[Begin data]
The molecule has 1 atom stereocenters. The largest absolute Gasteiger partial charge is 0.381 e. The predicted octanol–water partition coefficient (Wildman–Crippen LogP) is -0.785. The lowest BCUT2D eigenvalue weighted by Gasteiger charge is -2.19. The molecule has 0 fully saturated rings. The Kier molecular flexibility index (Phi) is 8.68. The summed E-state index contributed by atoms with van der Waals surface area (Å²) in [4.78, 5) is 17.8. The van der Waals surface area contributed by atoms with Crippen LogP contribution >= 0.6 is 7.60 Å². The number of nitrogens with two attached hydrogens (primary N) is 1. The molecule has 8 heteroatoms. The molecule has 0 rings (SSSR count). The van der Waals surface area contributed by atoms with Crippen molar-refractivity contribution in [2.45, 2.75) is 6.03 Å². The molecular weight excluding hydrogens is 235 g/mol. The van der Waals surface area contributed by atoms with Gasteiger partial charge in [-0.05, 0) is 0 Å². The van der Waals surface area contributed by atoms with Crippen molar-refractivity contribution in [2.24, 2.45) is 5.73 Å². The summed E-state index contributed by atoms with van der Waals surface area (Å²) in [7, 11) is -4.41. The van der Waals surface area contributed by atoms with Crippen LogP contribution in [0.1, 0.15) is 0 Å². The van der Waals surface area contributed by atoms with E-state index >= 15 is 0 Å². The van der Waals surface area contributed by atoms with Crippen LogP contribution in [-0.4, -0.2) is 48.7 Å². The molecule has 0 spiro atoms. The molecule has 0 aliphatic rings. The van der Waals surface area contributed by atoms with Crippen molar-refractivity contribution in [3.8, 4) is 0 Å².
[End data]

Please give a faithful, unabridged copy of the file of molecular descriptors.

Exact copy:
The molecule has 1 atom stereocenters. The largest absolute Gasteiger partial charge is 0.381 e. The predicted octanol–water partition coefficient (Wildman–Crippen LogP) is -0.785. The lowest BCUT2D eigenvalue weighted by Gasteiger charge is -2.19. The molecule has 0 fully saturated rings. The Kier molecular flexibility index (Phi) is 8.68. The summed E-state index contributed by atoms with van der Waals surface area (Å²) in [4.78, 5) is 17.8. The van der Waals surface area contributed by atoms with Crippen LogP contribution >= 0.6 is 7.60 Å². The number of nitrogens with two attached hydrogens (primary N) is 1. The molecule has 8 heteroatoms. The molecule has 0 rings (SSSR count). The van der Waals surface area contributed by atoms with Crippen molar-refractivity contribution in [2.45, 2.75) is 6.03 Å². The molecular weight excluding hydrogens is 235 g/mol. The van der Waals surface area contributed by atoms with Gasteiger partial charge in [-0.05, 0) is 0 Å². The van der Waals surface area contributed by atoms with Crippen molar-refractivity contribution in [2.24, 2.45) is 5.73 Å². The summed E-state index contributed by atoms with van der Waals surface area (Å²) in [7, 11) is -4.41. The van der Waals surface area contributed by atoms with Crippen LogP contribution in [0.1, 0.15) is 0 Å². The van der Waals surface area contributed by atoms with E-state index >= 15 is 0 Å². The van der Waals surface area contributed by atoms with Crippen LogP contribution in [-0.4, -0.2) is 48.7 Å². The molecule has 0 spiro atoms. The molecule has 0 aliphatic rings. The van der Waals surface area contributed by atoms with Crippen molar-refractivity contribution in [3.8, 4) is 0 Å².